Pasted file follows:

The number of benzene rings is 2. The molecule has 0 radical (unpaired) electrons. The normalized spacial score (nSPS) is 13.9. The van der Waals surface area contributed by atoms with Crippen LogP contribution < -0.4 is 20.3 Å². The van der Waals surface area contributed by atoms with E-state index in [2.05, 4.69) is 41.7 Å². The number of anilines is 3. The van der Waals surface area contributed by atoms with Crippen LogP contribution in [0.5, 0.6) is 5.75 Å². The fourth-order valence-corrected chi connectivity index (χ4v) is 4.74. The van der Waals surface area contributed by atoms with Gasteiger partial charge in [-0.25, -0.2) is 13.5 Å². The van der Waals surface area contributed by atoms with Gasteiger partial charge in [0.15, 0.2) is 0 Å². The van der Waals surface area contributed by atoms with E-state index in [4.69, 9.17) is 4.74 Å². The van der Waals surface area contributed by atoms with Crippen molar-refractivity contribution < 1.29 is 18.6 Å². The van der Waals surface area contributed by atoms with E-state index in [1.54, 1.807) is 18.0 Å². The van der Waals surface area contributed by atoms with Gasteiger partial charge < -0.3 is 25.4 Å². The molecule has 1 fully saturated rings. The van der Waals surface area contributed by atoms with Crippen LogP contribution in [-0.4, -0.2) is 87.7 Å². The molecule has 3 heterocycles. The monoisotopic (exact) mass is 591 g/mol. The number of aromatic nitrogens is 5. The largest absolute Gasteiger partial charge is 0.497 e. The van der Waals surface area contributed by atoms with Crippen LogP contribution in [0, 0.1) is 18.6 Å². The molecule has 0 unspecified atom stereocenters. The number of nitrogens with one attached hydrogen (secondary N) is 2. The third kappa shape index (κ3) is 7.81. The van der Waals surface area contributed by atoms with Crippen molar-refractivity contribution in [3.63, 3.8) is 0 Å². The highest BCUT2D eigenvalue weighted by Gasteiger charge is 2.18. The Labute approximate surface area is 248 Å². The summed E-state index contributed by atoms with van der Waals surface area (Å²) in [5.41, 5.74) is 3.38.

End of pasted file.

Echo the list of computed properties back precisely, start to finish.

The number of benzene rings is 2. The molecule has 0 radical (unpaired) electrons. The normalized spacial score (nSPS) is 13.9. The van der Waals surface area contributed by atoms with Crippen LogP contribution < -0.4 is 20.3 Å². The van der Waals surface area contributed by atoms with E-state index in [2.05, 4.69) is 41.7 Å². The number of anilines is 3. The van der Waals surface area contributed by atoms with Crippen LogP contribution in [0.5, 0.6) is 5.75 Å². The fourth-order valence-corrected chi connectivity index (χ4v) is 4.74. The van der Waals surface area contributed by atoms with Gasteiger partial charge in [-0.25, -0.2) is 13.5 Å². The van der Waals surface area contributed by atoms with Gasteiger partial charge in [0.15, 0.2) is 0 Å². The van der Waals surface area contributed by atoms with E-state index in [4.69, 9.17) is 4.74 Å². The van der Waals surface area contributed by atoms with Crippen molar-refractivity contribution < 1.29 is 18.6 Å². The van der Waals surface area contributed by atoms with E-state index in [1.54, 1.807) is 18.0 Å². The van der Waals surface area contributed by atoms with Gasteiger partial charge < -0.3 is 25.4 Å². The molecule has 1 fully saturated rings. The van der Waals surface area contributed by atoms with Crippen LogP contribution in [-0.4, -0.2) is 87.7 Å². The molecule has 3 heterocycles. The monoisotopic (exact) mass is 591 g/mol. The number of aromatic nitrogens is 5. The largest absolute Gasteiger partial charge is 0.497 e. The van der Waals surface area contributed by atoms with Crippen LogP contribution in [0, 0.1) is 18.6 Å². The molecule has 0 unspecified atom stereocenters. The number of nitrogens with one attached hydrogen (secondary N) is 2. The third kappa shape index (κ3) is 7.81. The van der Waals surface area contributed by atoms with Crippen molar-refractivity contribution in [3.63, 3.8) is 0 Å². The highest BCUT2D eigenvalue weighted by Gasteiger charge is 2.18. The Labute approximate surface area is 248 Å². The summed E-state index contributed by atoms with van der Waals surface area (Å²) in [5.41, 5.74) is 3.38.